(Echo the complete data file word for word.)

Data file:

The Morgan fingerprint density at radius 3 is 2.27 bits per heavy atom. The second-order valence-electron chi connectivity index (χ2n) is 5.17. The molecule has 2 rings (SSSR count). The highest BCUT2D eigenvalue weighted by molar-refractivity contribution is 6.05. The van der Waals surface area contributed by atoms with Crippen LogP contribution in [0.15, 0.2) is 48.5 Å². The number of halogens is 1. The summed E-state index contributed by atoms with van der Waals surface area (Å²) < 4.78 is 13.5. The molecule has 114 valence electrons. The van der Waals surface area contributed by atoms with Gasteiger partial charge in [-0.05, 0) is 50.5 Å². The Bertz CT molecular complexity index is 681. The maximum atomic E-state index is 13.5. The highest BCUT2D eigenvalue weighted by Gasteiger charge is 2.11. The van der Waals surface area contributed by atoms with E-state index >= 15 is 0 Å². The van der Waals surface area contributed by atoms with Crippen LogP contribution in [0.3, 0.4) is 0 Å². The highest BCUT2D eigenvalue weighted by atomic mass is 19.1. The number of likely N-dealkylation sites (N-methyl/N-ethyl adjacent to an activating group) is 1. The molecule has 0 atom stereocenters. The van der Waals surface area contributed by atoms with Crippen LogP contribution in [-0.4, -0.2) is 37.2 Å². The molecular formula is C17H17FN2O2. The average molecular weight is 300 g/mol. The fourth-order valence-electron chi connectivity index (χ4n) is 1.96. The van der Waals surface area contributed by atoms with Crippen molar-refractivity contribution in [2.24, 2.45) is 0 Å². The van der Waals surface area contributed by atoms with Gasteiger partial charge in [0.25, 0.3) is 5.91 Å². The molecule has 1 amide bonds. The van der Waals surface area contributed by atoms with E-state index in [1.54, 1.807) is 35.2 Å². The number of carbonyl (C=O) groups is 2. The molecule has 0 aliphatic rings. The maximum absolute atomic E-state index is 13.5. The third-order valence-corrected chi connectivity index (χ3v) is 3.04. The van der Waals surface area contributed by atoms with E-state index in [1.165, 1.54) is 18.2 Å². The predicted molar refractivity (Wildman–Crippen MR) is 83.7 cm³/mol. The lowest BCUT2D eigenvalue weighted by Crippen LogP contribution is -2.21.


The Morgan fingerprint density at radius 3 is 2.27 bits per heavy atom. The second-order valence-electron chi connectivity index (χ2n) is 5.17. The molecule has 2 rings (SSSR count). The highest BCUT2D eigenvalue weighted by molar-refractivity contribution is 6.05. The van der Waals surface area contributed by atoms with Crippen LogP contribution in [0.15, 0.2) is 48.5 Å². The number of halogens is 1. The summed E-state index contributed by atoms with van der Waals surface area (Å²) < 4.78 is 13.5. The molecule has 114 valence electrons. The van der Waals surface area contributed by atoms with Gasteiger partial charge in [-0.05, 0) is 50.5 Å². The Bertz CT molecular complexity index is 681. The maximum atomic E-state index is 13.5. The highest BCUT2D eigenvalue weighted by Gasteiger charge is 2.11. The van der Waals surface area contributed by atoms with E-state index >= 15 is 0 Å². The van der Waals surface area contributed by atoms with Crippen LogP contribution in [0.3, 0.4) is 0 Å². The highest BCUT2D eigenvalue weighted by atomic mass is 19.1. The number of likely N-dealkylation sites (N-methyl/N-ethyl adjacent to an activating group) is 1. The molecule has 0 atom stereocenters. The van der Waals surface area contributed by atoms with Crippen LogP contribution in [-0.4, -0.2) is 37.2 Å². The molecular formula is C17H17FN2O2. The average molecular weight is 300 g/mol. The fourth-order valence-electron chi connectivity index (χ4n) is 1.96. The van der Waals surface area contributed by atoms with Crippen molar-refractivity contribution in [2.24, 2.45) is 0 Å². The van der Waals surface area contributed by atoms with Gasteiger partial charge in [0.25, 0.3) is 5.91 Å². The molecule has 1 amide bonds. The van der Waals surface area contributed by atoms with E-state index in [1.54, 1.807) is 35.2 Å². The number of carbonyl (C=O) groups is 2. The molecule has 0 aliphatic rings. The maximum absolute atomic E-state index is 13.5. The third-order valence-corrected chi connectivity index (χ3v) is 3.04. The van der Waals surface area contributed by atoms with E-state index in [1.165, 1.54) is 18.2 Å². The predicted molar refractivity (Wildman–Crippen MR) is 83.7 cm³/mol. The lowest BCUT2D eigenvalue weighted by Crippen LogP contribution is -2.21.